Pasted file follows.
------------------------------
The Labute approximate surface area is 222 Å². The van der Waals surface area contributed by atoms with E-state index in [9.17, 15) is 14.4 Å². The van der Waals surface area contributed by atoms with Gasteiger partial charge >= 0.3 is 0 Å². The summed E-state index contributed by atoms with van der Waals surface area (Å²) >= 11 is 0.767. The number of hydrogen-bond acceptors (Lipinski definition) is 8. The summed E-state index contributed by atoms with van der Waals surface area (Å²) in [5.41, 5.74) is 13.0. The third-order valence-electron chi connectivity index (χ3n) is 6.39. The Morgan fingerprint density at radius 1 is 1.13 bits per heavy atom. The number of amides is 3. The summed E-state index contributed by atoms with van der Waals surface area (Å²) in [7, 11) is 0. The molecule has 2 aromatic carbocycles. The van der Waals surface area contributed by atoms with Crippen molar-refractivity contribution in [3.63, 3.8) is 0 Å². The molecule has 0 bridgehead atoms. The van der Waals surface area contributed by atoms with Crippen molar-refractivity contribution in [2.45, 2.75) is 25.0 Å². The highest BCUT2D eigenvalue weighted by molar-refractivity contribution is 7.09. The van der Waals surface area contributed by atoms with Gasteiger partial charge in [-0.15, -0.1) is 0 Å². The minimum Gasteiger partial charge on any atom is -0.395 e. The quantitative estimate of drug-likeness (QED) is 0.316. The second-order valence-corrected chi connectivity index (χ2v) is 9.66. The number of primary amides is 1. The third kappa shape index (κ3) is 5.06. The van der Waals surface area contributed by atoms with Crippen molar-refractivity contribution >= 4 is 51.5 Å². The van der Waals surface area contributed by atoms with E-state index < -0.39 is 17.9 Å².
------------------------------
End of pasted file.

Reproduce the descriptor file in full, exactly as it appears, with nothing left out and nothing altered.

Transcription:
The Labute approximate surface area is 222 Å². The van der Waals surface area contributed by atoms with E-state index in [9.17, 15) is 14.4 Å². The van der Waals surface area contributed by atoms with Gasteiger partial charge >= 0.3 is 0 Å². The summed E-state index contributed by atoms with van der Waals surface area (Å²) >= 11 is 0.767. The number of hydrogen-bond acceptors (Lipinski definition) is 8. The summed E-state index contributed by atoms with van der Waals surface area (Å²) in [5.41, 5.74) is 13.0. The third-order valence-electron chi connectivity index (χ3n) is 6.39. The Morgan fingerprint density at radius 1 is 1.13 bits per heavy atom. The number of amides is 3. The summed E-state index contributed by atoms with van der Waals surface area (Å²) in [7, 11) is 0. The molecule has 2 aromatic carbocycles. The van der Waals surface area contributed by atoms with Crippen molar-refractivity contribution in [3.63, 3.8) is 0 Å². The molecule has 0 bridgehead atoms. The van der Waals surface area contributed by atoms with Crippen molar-refractivity contribution in [2.45, 2.75) is 25.0 Å². The highest BCUT2D eigenvalue weighted by molar-refractivity contribution is 7.09. The van der Waals surface area contributed by atoms with Gasteiger partial charge in [-0.15, -0.1) is 0 Å². The minimum Gasteiger partial charge on any atom is -0.395 e. The quantitative estimate of drug-likeness (QED) is 0.316. The second-order valence-corrected chi connectivity index (χ2v) is 9.66. The number of primary amides is 1. The third kappa shape index (κ3) is 5.06. The van der Waals surface area contributed by atoms with Crippen molar-refractivity contribution >= 4 is 51.5 Å². The van der Waals surface area contributed by atoms with E-state index < -0.39 is 17.9 Å².